I started reading science-fiction in early 1950, when I was only nine years old. I quickly read through my local public library’s children’s s-f (a few Heinlein juveniles), and turned to the adult fiction shelves (where I was technically not supposed to go). I was too young to appreciate most of the few s-f books that it had besides H. G. Wells and Jules Verne (Aldous Huxley, Olaf Stapledon), but I loved Ray Bradbury’s new collections that the library was just getting: The Martian Chronicles, The Illustrated Man, The Golden Apples of the Sun. I entered junior high school just as Ballantine Books started publishing original s-f paperbacks. While my teachers looked down on most paperbacks as cheap trash, they approved of Ballantine’s as Literature. One of Ballantine’s first s-f titles, and one of the first “adult” books that I bought for myself, was Bradbury’s Fahrenheit 451. I thrilled to find comic-book adaptations of many of his best stories in the “EC horror comics” (many of which were straight s-f, not horror) of the early 1950s. Throughout my teens, Bradbury was there with a new book, most of them weirdly/wonderfully illustrated by Joe Mugnaini. The October Country. Dandelion Wine. A Medicine for Melancholy. Something Wicked This Way Comes.

In 1960, while I was in college (UCLA), I discovered s-f fandom and the Los Angeles Science Fantasy Society. What a pity that I hadn’t joined a few years earlier, I was told, when Ray Bradbury was still a regular attendee! A lot of the older members told, and agreed upon, their favorite Bradbury stories: How he and Ray Harryhausen used to go to horror moves in their teens, put on Harryhausen’s amateur monster masks in the darkened theaters, and try to scare those seated near them. How one time some woman wandered into a club meeting, asked, “Who ARE you people?’, and Bradbury rushed up to her, raised his arms, and exclaimed, “We are SCIENCE-FICTION people – and I am MOBY DICK!” How during the 1930s club members used to run when they saw Bradbury coming with one of his manuscripts, afraid that he would insist on reading it to them. Bradbury published four issues of his own spirit-duplicated fanzine in the 1930’s, “Futuria Fantasia”, and later tried to destroy all copies because he was embarrassed at how bad his earliest s-f was. (I got a couple of the issues, now part of the Eaton Collection of Science Fiction and Fantasy at the UCRiverside research library. Yeah, ‘pretty bad” doesn’t begin to describe it.) How he hitchhiked cross-country to attend the First World Science-Fiction Convention in New York in 1939, and was not going to go to the $1.00 “banquet” because he couldn’t afford the buck. (Fellow LASFS member Forrest J Ackerman loaned it to him. There is a photograph of the L.A. fans cavorting together at Coney Island before returning home after the convention; Bradbury is grinning in the front row.) How proud he was of one of his first professional sales, about how the Earth is invaded by invulnerable aliens who are going to kill all humans, and how the humans trick them by surgically transplanting all their brains into their pet dogs & cats. (“Subterfuge”, Astonishing Stories, April 1943.) Bradbury boasted about it until another fan replied, “Yeah, and then we get to drink out of toilets for the rest of our lives.” Bradbury stopped talking about it. (I was going to say that that’s one story that you won’t find in Bradbury’s collections of his short fiction, but I see that he finally put it into, or agreed to its inclusion in, Collected Stories of Ray Bradbury: A Critical Edition; Volume 1: 1938-1943; Kent State Univ. Press, April 2011.)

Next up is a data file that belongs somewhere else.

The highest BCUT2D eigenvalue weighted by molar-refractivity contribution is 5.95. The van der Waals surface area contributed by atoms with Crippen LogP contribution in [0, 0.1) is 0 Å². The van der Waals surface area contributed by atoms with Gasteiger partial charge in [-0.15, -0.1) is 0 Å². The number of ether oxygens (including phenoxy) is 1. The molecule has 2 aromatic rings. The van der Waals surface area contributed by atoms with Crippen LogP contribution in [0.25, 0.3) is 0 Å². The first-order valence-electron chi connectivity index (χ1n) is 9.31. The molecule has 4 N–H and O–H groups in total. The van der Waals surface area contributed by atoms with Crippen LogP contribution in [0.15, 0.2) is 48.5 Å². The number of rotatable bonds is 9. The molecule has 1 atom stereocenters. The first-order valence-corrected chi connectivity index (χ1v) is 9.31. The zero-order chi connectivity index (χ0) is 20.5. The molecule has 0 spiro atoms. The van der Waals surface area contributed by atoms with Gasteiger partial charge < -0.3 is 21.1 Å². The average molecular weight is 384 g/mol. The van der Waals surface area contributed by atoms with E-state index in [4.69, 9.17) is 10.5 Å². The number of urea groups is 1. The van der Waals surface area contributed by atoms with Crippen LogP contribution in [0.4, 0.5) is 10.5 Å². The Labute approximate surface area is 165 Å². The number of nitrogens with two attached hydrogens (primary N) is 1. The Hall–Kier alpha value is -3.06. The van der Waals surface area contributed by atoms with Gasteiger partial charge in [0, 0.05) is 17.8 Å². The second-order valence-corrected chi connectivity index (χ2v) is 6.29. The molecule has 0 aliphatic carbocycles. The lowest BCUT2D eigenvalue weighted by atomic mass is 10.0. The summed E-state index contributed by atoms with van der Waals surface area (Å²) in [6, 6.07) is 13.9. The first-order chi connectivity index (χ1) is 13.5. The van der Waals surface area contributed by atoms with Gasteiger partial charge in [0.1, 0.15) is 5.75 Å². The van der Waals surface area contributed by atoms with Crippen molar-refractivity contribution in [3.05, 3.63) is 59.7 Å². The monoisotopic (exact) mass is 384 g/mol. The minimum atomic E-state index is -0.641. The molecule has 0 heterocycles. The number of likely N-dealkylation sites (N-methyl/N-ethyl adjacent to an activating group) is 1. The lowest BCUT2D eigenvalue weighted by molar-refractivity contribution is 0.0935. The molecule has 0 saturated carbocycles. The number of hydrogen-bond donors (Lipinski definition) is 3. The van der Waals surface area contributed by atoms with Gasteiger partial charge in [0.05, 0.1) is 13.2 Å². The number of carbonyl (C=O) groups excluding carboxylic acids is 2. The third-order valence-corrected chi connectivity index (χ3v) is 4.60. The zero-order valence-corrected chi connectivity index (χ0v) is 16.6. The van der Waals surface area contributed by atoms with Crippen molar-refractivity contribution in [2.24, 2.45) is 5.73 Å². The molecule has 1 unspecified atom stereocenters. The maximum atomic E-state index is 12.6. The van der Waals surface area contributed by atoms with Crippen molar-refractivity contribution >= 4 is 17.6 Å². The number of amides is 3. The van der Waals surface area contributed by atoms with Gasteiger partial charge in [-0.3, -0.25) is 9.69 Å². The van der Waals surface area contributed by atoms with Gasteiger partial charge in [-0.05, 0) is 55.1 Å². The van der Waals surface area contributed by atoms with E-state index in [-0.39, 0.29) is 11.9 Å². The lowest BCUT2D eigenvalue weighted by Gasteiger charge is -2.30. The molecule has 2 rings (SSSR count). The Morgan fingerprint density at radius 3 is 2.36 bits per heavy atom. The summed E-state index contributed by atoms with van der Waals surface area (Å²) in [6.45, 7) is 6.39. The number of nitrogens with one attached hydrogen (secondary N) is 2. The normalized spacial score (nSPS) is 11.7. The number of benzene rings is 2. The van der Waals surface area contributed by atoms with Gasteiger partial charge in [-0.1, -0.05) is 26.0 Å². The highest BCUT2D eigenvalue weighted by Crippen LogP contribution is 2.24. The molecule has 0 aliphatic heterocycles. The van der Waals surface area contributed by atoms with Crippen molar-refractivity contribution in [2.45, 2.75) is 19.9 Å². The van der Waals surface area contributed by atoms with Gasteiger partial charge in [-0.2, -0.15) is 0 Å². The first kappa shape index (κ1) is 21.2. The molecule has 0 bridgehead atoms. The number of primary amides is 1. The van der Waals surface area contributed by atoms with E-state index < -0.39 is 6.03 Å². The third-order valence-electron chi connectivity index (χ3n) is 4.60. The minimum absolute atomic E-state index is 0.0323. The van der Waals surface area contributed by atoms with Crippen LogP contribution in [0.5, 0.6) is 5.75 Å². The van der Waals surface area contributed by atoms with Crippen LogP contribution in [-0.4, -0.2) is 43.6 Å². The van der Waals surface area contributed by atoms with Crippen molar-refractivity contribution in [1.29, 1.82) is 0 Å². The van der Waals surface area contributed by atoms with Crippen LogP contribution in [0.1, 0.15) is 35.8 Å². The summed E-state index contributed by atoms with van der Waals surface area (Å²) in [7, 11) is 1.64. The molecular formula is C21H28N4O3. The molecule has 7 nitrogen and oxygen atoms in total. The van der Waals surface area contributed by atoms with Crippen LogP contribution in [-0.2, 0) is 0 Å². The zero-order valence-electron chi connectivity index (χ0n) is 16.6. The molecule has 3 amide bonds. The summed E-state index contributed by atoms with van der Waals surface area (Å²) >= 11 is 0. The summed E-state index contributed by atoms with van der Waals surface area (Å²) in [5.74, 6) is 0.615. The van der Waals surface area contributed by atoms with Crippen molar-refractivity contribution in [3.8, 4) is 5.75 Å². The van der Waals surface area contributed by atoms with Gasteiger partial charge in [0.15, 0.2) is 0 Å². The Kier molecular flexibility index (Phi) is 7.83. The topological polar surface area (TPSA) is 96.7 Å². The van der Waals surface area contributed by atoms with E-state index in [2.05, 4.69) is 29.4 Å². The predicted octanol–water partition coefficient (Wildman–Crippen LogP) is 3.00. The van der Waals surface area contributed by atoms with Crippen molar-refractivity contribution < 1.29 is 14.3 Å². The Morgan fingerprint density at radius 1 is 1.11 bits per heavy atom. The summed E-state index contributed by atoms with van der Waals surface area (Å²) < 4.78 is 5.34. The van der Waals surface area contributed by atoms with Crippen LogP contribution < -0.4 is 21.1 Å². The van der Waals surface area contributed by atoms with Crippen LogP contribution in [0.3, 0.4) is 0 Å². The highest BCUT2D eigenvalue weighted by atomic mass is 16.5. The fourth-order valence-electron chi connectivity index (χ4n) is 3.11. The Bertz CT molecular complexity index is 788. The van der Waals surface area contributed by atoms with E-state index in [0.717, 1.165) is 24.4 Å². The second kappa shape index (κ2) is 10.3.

Eventually I met Bradbury at s-f conventions around Southern California, and he returned to the LASFS on a few occasions. When he started having stage adaptations of some of his short stories performed at local playhouses, the LASFS organized theater parties to go see them. We were all proud when Fahrenheit 451 became a major movie in 1966. Eventually the LASFS members who had known Bradbury personally dropped out (or died), and Bradbury drifted away from s-f events into more general literary and academic functions, so for the last couple of decades he became just another literary celebrity to us. But I will always treasure Bradbury’s early s-f & horror fantasies, and the long arguments that I had with other s-f fans as to whether the stories in The Martian Chronicles were “really s-f” or not, for leading me into imaginative – and good – literature.

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